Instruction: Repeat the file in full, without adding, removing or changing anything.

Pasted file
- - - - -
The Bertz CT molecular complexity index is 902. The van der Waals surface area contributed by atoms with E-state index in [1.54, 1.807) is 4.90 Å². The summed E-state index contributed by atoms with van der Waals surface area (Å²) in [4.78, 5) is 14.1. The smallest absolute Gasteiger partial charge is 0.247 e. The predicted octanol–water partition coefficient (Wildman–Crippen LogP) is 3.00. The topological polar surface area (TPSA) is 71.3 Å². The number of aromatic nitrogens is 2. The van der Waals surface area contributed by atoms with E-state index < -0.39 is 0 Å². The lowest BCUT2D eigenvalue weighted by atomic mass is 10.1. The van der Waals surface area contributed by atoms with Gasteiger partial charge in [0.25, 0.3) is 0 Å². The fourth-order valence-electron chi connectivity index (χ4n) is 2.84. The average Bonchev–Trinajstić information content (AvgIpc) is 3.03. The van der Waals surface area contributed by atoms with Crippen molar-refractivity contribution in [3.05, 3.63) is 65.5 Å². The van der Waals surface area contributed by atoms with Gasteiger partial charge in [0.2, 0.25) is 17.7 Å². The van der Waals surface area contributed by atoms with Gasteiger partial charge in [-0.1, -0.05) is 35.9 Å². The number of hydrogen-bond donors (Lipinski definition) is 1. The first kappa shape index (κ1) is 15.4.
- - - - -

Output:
The Bertz CT molecular complexity index is 902. The van der Waals surface area contributed by atoms with E-state index in [1.54, 1.807) is 4.90 Å². The summed E-state index contributed by atoms with van der Waals surface area (Å²) in [4.78, 5) is 14.1. The smallest absolute Gasteiger partial charge is 0.247 e. The predicted octanol–water partition coefficient (Wildman–Crippen LogP) is 3.00. The topological polar surface area (TPSA) is 71.3 Å². The number of aromatic nitrogens is 2. The van der Waals surface area contributed by atoms with E-state index < -0.39 is 0 Å². The lowest BCUT2D eigenvalue weighted by atomic mass is 10.1. The van der Waals surface area contributed by atoms with Gasteiger partial charge in [0.25, 0.3) is 0 Å². The fourth-order valence-electron chi connectivity index (χ4n) is 2.84. The average Bonchev–Trinajstić information content (AvgIpc) is 3.03. The van der Waals surface area contributed by atoms with Crippen molar-refractivity contribution in [3.05, 3.63) is 65.5 Å². The van der Waals surface area contributed by atoms with Gasteiger partial charge in [0.2, 0.25) is 17.7 Å². The van der Waals surface area contributed by atoms with Gasteiger partial charge in [-0.1, -0.05) is 35.9 Å². The number of hydrogen-bond donors (Lipinski definition) is 1. The first kappa shape index (κ1) is 15.4.